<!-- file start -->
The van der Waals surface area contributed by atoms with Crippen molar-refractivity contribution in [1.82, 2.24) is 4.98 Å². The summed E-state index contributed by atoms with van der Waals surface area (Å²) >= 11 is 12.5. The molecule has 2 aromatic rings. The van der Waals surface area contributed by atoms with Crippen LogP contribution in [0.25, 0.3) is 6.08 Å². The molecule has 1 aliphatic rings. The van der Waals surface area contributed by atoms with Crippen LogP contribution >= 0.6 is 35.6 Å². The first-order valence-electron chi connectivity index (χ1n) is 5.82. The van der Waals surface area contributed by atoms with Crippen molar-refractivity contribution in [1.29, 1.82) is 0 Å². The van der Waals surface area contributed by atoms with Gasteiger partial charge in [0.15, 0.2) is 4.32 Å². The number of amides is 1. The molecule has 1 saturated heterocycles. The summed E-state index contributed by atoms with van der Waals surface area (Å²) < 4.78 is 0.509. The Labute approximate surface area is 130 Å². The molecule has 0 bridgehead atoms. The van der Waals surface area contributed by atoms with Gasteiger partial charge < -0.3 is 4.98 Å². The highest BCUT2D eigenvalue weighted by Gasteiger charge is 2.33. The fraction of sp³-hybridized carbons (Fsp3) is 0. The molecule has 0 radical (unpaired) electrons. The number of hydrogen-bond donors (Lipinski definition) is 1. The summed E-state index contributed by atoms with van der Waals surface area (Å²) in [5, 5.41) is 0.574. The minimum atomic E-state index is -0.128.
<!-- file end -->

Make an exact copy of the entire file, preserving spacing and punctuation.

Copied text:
The van der Waals surface area contributed by atoms with Crippen molar-refractivity contribution in [1.82, 2.24) is 4.98 Å². The summed E-state index contributed by atoms with van der Waals surface area (Å²) >= 11 is 12.5. The molecule has 2 aromatic rings. The van der Waals surface area contributed by atoms with Crippen LogP contribution in [0.25, 0.3) is 6.08 Å². The molecule has 1 aliphatic rings. The van der Waals surface area contributed by atoms with Crippen LogP contribution >= 0.6 is 35.6 Å². The first-order valence-electron chi connectivity index (χ1n) is 5.82. The van der Waals surface area contributed by atoms with Crippen molar-refractivity contribution in [1.29, 1.82) is 0 Å². The van der Waals surface area contributed by atoms with Gasteiger partial charge in [0.15, 0.2) is 4.32 Å². The number of amides is 1. The molecule has 1 saturated heterocycles. The summed E-state index contributed by atoms with van der Waals surface area (Å²) < 4.78 is 0.509. The Labute approximate surface area is 130 Å². The molecule has 0 bridgehead atoms. The van der Waals surface area contributed by atoms with Gasteiger partial charge < -0.3 is 4.98 Å². The highest BCUT2D eigenvalue weighted by Gasteiger charge is 2.33. The fraction of sp³-hybridized carbons (Fsp3) is 0. The molecule has 0 radical (unpaired) electrons. The number of hydrogen-bond donors (Lipinski definition) is 1. The summed E-state index contributed by atoms with van der Waals surface area (Å²) in [5, 5.41) is 0.574. The minimum atomic E-state index is -0.128.